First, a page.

For 37 years, Perry’s Restaurant has been a lot of things to a lot of people. A dependable lunch spot, a gathering place or an after-school hangout. For Ed LaGrande and Don Riddle, it’s a workplace, among other things.

“I have been coming here since 1987; it’s my morning office space,” said LaGrande. “For this place to close, it’s a social deficit for Ketchum because you won’t see anything like this again.”

Riddle agreed. “I love how [owner] Keith [Perry] roams around and is so friendly, it’s a unique environment in that way,” he said. “This is a community center.”

On the final day of May, Perry’s closed its doors for good. Over the coming weeks, Keith and Paula Perry will clear out the restaurant, selling what they can and disposing of anything else. The building that houses the restaurant and a handful of other businesses was recently bought and is being readied for development, which means soon enough, no physical trace of the restaurant will be left besides the commemorative T-shirts being sold that read “Perry’s—1985-2022” on the back.


Ed LaGrande and Don Riddle at their makeshift workstation in Perry’s.

Steve Snyder, who owned a gallery in the building for many years, remembers the early days of the restaurant.

“I moved in around the same time as Perry’s, and I have been coming here since it opened in 1985, we’re sad to see it go.”

When asked where he would eat his breakfasts now, Snyder’s partner Bonnie Paine spoke up and said, “at home.”

Kai Nelson is another customer with deep ties to the restaurant.

“I’ve grown up coming here,” he said. His favorite Perry’s memory, told over a plate of “The Usual”—eggs, hash browns and toast—is of early mornings spent bonding with his Community School Cutthroats teammates after practice.

“Our soccer team had a pre-season tradition of coming here every morning. There’s nowhere else in town where we would have done that. Nothing compares to this place. There are a lot of other good places in town, but nothing quite like Perry’s,” he said.


Jamie Antolini sits at a corner table in Perry’s.

On Tuseday, new customers were just as heartbroken as the long-time regulars. Jamie Antolini, a retired financier from New York, has developed an attachment to the restaurant in the two years he has lived in town, in part, because it reminds him of home.

“This is the closest thing to a New York City diner we have in Ketchum; it has a family feel to it,” he said. “I start every morning here at 7 a.m., and from the day I walked in, Keith has been amazing. Every morning, as soon as he sees me, he goes right to the espresso machine and makes me an espresso. Where else could you find that?”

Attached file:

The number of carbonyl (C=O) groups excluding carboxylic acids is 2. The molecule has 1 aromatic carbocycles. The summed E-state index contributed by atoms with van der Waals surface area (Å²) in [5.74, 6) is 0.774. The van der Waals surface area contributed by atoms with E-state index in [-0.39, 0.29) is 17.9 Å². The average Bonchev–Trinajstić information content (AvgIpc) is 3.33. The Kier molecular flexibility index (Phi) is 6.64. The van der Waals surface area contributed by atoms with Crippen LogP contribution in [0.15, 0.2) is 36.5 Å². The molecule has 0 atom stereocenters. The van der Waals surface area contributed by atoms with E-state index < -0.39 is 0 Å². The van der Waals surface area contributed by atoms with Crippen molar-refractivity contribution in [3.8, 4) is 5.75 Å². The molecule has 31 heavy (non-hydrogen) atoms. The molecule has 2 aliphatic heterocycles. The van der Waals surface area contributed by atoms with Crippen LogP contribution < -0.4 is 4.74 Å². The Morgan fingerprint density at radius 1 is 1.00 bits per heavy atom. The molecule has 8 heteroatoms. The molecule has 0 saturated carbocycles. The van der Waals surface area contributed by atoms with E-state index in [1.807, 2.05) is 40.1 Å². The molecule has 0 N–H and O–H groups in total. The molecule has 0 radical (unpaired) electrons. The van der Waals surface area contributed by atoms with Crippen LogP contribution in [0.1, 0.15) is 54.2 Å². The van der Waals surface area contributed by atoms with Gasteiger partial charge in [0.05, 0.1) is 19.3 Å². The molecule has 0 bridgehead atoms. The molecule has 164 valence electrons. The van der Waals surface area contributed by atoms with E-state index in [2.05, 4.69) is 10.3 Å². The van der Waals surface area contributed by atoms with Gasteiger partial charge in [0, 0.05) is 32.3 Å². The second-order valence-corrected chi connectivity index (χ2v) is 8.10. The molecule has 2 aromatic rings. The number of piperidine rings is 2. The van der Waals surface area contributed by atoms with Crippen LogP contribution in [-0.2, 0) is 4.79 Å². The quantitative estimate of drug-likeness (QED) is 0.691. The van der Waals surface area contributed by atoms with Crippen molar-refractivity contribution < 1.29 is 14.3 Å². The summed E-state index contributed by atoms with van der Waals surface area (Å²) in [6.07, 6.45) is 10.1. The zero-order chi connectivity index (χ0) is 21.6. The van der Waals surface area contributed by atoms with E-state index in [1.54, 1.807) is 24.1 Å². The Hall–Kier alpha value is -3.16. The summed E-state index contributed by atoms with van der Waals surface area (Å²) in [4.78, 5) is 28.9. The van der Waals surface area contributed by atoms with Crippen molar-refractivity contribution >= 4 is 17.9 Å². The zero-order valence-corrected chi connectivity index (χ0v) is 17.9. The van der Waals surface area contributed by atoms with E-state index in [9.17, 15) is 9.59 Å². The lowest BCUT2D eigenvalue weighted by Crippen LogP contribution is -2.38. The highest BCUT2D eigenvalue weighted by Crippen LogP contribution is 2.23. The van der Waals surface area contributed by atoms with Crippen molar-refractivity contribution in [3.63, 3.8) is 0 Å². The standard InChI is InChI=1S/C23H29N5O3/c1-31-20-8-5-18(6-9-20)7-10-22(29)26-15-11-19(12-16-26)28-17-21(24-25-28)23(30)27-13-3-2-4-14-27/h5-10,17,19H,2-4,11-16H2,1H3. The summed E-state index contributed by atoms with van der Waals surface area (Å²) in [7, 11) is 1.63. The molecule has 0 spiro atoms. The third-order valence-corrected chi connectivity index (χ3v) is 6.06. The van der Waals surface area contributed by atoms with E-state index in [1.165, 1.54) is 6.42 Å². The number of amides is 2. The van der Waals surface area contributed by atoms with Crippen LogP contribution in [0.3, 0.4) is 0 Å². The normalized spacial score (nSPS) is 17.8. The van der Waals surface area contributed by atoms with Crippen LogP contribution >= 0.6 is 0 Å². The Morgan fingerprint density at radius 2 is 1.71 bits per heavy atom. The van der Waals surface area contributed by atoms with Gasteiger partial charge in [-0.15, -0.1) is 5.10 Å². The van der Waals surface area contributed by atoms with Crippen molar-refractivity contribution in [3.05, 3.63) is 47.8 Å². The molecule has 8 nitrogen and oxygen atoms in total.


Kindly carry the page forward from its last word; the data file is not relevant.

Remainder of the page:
Just like Snyder and Paine, Antolini will now begrudgingly start the day in his own kitchen instead of a Perry’s booth.

“I like cooking lunch and dinner, but not breakfast. I’m not sure what I’ll do now,” he said.

Bob and Margaret Houston are two more long time customers who have come to appreciate Perry’s as much more than a good place to get a bite to eat.

“Perry’s has been a gathering place for our family; it’s taken us past the restaurant. When we go fly fish, we get Perry’s lunch and pack it up. When we provide lunch for our company, we get Perry’s, and everyone always loves it,” Bob said.

The Houstons think the special ingredient in Perry’s formula is their uniquely dedicated staff.

“Perry’s had an incredible way of hiring kind, efficient people, and people stayed with them for so long, which is remarkable,” Bob said.

While he will miss the food, Houston also said now is the right time to close up shop. The Perrys—Keith and wife Paula—have worked hard for a long time.


Chef Cesar Fausto-Rivera has worked at Perry’s since 1993.

“They’re good people, and they deserve to retire,” he said.

Keith has worked 80-hour weeks for years and said he might even pick up a job waiting tables at night so the change to retired life isn’t so jarring. But, he’s excited to travel and enjoy family time, especially with his daughter’s first child, who was born on the same day the restaurant closed.

The end of Perry’s is the end of a Ketchum landmark, and an important community meeting ground. But it’s time for Keith and Paula Perry to make themselves as happy as they have made generations of locals for the past four decades.

When asked if he plans to keep in touch with Keith, Antolini smiled.

“For two years, we have had plans to get a drink,” he said. “Maybe now, we’ll finally get it.” 

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